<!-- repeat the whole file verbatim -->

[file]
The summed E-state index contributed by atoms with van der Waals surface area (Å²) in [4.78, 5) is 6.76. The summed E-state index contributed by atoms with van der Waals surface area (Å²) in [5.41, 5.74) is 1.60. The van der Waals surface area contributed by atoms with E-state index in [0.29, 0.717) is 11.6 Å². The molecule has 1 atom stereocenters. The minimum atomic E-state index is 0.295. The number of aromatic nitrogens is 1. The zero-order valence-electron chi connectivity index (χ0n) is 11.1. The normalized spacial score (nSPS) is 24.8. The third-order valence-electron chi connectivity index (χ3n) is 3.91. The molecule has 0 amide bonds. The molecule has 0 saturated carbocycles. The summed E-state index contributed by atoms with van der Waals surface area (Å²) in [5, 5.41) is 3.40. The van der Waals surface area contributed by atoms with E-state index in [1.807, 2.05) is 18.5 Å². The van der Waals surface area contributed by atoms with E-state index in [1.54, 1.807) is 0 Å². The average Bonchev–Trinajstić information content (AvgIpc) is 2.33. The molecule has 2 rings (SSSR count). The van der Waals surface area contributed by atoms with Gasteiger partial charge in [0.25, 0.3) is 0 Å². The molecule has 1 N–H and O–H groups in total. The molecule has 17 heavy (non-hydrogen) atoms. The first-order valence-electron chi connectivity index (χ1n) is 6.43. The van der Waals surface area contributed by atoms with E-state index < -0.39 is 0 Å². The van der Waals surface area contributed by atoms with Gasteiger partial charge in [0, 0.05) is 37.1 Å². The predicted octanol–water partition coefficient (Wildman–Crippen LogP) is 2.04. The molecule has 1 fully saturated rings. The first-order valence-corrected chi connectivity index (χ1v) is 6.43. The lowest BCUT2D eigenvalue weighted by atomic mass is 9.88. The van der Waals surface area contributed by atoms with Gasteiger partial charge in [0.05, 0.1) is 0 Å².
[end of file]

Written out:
The summed E-state index contributed by atoms with van der Waals surface area (Å²) in [4.78, 5) is 6.76. The summed E-state index contributed by atoms with van der Waals surface area (Å²) in [5.41, 5.74) is 1.60. The van der Waals surface area contributed by atoms with E-state index in [0.29, 0.717) is 11.6 Å². The molecule has 1 atom stereocenters. The minimum atomic E-state index is 0.295. The number of aromatic nitrogens is 1. The zero-order valence-electron chi connectivity index (χ0n) is 11.1. The normalized spacial score (nSPS) is 24.8. The third-order valence-electron chi connectivity index (χ3n) is 3.91. The molecule has 0 amide bonds. The molecule has 0 saturated carbocycles. The summed E-state index contributed by atoms with van der Waals surface area (Å²) in [5, 5.41) is 3.40. The van der Waals surface area contributed by atoms with E-state index in [1.807, 2.05) is 18.5 Å². The van der Waals surface area contributed by atoms with E-state index in [1.54, 1.807) is 0 Å². The average Bonchev–Trinajstić information content (AvgIpc) is 2.33. The molecule has 2 rings (SSSR count). The van der Waals surface area contributed by atoms with Gasteiger partial charge in [0.25, 0.3) is 0 Å². The molecule has 1 N–H and O–H groups in total. The molecule has 17 heavy (non-hydrogen) atoms. The first-order valence-electron chi connectivity index (χ1n) is 6.43. The van der Waals surface area contributed by atoms with E-state index < -0.39 is 0 Å². The van der Waals surface area contributed by atoms with Gasteiger partial charge in [0, 0.05) is 37.1 Å². The predicted octanol–water partition coefficient (Wildman–Crippen LogP) is 2.04. The molecule has 1 fully saturated rings. The first-order valence-corrected chi connectivity index (χ1v) is 6.43. The lowest BCUT2D eigenvalue weighted by atomic mass is 9.88. The van der Waals surface area contributed by atoms with Gasteiger partial charge in [0.05, 0.1) is 0 Å².